Changing the words

There’s a relationship between how we think and the words we use, and it’s circular in nature. However, when your culture has habits of language that encourage certain ideas, it can be worth stopping to look at those. When I was a young person, it was totally reasonable to write books in which the assumed reader was male. That puts over a message that women don’t really count.

When we take nature words out of children’s dictionaries to replace them with the language of the internet, that’s both a reflection of what’s going on, and a furthering of it. When we don’t have words to talk about things, those things are harder to share and explain. The words we have and the words we use, matter. They shape our thinking and our interactions, they are the basis of our culture.

I was interested to see PETA challenging some of the animal abuse norms in language recently. I’ve dropped ‘killing two birds with one stone’ from my own way of talking because it’s not what I want to say. They advocated against describing test subjects as guinea pigs, but I’m inclined to go the other way. Let’s be lab rats and test beagles when we are subject to experiments ourselves. It’s a good way of reminding each other that this stuff happens.

Sadly, the PETA alternative phrases were awful and sounded forced and silly. You don’t get meaningful language shifts by dictating in this way. It’s better to open it up and invite people to reconsider and then see what happens. Where the power lies is in looking at habits of speech and what they suggest, and being willing to rethink them. Why do we use animal names as insults? (bitch, catty, cow, mare, bullshit, etc) Why do we call especially nasty humans animals? The idea that animals are inferior to humans is woven through our speech. It’s worth thinking about and watching for.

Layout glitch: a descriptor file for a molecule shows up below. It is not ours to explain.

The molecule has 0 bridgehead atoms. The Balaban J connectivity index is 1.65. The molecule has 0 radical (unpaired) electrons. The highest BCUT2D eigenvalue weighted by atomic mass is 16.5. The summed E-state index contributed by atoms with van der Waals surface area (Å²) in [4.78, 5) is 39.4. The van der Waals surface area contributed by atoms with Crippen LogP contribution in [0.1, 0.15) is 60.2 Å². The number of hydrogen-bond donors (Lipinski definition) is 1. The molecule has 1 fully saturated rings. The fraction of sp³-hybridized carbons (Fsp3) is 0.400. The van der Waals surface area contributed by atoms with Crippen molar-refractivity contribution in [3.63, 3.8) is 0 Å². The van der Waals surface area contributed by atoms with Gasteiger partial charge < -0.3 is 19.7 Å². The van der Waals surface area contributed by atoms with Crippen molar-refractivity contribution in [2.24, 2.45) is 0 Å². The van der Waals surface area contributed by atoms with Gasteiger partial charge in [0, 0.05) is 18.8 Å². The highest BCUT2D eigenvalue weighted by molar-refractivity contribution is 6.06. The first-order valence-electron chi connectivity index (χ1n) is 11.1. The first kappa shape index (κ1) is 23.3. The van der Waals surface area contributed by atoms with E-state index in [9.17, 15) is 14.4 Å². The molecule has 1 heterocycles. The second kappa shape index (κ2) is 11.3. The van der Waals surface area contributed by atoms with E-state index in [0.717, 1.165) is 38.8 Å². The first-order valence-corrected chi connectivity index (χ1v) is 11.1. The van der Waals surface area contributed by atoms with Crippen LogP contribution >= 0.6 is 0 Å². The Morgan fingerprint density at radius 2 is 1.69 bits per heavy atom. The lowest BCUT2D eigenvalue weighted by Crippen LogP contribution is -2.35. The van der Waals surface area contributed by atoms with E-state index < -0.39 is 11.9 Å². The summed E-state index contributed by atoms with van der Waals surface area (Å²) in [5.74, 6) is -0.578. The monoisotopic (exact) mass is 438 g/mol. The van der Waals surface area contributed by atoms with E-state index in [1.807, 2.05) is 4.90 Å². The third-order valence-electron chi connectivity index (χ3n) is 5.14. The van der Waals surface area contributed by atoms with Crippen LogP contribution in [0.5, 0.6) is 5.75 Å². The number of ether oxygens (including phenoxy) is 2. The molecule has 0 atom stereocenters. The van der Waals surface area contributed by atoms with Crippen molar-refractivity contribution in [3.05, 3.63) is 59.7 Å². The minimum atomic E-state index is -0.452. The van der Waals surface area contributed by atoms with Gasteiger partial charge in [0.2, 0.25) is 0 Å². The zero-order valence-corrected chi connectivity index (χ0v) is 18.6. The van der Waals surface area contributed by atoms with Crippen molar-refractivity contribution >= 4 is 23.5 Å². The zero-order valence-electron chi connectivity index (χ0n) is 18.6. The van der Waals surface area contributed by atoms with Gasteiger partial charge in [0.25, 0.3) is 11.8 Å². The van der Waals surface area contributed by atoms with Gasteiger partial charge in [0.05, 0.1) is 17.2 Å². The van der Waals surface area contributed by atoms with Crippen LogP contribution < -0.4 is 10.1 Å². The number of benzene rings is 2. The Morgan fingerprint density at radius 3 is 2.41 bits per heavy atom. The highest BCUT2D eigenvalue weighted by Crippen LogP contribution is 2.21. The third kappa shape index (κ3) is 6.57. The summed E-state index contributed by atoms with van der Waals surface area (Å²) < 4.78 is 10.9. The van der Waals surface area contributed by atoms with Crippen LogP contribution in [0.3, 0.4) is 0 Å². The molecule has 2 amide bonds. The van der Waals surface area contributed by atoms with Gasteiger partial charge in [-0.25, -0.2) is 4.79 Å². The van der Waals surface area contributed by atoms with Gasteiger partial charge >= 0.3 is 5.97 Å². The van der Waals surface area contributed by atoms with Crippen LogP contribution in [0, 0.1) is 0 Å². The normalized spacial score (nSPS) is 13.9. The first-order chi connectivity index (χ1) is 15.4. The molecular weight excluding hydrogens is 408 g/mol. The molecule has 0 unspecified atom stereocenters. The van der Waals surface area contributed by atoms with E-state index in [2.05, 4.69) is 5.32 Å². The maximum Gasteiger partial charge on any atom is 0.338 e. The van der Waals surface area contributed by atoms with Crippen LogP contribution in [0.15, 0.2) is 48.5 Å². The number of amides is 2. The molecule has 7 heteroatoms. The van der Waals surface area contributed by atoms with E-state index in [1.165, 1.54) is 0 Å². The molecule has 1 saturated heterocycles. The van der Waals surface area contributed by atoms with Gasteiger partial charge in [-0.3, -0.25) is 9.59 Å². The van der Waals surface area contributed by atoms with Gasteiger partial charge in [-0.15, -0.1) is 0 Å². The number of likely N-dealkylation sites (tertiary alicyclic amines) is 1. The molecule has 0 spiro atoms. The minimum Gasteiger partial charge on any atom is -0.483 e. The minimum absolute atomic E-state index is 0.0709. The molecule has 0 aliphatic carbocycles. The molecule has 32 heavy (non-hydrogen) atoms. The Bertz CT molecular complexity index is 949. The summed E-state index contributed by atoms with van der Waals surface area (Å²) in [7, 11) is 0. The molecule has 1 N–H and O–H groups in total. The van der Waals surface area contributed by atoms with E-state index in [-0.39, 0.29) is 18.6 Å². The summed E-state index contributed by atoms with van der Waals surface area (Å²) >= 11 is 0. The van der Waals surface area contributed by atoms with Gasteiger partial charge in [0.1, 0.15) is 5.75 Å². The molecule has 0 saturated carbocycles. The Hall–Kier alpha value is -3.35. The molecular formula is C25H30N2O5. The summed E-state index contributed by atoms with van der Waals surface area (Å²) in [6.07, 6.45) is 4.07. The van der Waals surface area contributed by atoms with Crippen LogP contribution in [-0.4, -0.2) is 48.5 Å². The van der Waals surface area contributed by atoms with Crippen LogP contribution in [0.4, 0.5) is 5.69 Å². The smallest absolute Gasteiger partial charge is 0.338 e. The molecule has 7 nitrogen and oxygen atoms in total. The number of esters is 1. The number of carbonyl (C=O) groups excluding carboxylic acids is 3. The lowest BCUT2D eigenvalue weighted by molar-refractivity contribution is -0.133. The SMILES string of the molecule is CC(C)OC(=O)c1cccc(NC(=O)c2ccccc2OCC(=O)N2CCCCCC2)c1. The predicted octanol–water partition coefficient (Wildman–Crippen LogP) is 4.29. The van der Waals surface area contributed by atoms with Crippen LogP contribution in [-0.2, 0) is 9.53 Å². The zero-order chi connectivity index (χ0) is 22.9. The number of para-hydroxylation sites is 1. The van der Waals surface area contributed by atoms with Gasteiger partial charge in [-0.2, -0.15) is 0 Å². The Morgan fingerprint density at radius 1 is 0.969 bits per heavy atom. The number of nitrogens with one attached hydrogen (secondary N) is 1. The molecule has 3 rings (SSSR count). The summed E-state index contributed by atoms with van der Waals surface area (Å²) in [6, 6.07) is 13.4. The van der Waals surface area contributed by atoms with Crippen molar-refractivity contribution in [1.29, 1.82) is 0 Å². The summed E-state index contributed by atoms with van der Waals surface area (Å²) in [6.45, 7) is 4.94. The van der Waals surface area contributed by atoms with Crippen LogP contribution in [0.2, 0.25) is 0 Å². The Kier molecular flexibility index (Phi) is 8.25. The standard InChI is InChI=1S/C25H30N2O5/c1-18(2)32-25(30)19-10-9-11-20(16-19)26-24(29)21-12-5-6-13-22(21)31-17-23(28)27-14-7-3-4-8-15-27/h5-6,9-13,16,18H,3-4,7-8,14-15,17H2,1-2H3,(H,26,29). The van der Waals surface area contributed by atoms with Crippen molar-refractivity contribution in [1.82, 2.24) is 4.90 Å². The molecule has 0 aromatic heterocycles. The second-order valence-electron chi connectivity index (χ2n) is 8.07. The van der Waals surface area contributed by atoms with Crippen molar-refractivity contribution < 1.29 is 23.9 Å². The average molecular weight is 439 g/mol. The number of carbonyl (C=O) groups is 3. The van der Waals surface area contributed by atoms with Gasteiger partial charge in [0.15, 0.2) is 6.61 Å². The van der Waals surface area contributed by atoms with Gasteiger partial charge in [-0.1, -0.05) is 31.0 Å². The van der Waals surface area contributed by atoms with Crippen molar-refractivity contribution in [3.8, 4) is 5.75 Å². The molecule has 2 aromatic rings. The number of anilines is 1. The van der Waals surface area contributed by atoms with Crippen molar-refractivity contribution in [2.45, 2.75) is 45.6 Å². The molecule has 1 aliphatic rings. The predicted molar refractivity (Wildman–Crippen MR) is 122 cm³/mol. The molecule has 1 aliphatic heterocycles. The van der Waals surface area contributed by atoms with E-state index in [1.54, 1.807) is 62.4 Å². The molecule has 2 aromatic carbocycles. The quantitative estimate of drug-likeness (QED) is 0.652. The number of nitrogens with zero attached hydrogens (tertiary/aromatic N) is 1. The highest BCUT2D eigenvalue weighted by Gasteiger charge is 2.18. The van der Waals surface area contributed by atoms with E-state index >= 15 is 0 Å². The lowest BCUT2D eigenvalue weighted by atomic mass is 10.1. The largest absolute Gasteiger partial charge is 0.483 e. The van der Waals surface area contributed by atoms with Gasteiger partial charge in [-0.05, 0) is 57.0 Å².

About Nimue Brown

Druid, author, dreamer, folk enthusiast, parent, polyamourous animist, ant-fash, anti-capitalist, bisexual steampunk. Drinker of coffee, maker of puddings. Exploring life as a Pagan, seeking good and meaningful ways to be, struggling with mental health issues and worried about many things. View all posts by Nimue Brown

8 responses to “Changing the words

  • Ryan Cronin

    It’s easy to mock PETA (and I have so many issues with them as an organisation) for this, and I agree the alternatives sound forced, but it has got people thinking I hope. Language does not just explain our reality, it forms our reality by mediating our experiences.

    I think it’s always worth questioning the words we use and the meanings we assign to them.

  • Bill Watson

    Hear, hear. Changing language artificially is pointless. It removes the colourful nature of spontaneous colloquialisms to the detriment of free expression. That doesn’t mean that either animals or people are denigrated in any deliberate way.

  • syrbal-labrys

    I have often refused, for instance, to call a sneaky person a “weasel” or a “snake” – I appreciate and respect those animals too much! But it does reduce my insult list to a boringly short list of old standards.

  • TPWard

    I’ve been trying to avoid language that reinforces the idea that corporations are people, like “Exxon said” and referring to companies as “who.” Shifting one’s one language is not always difficult, but attempts at shifting the language of others can’t be overt or it always ends badly.

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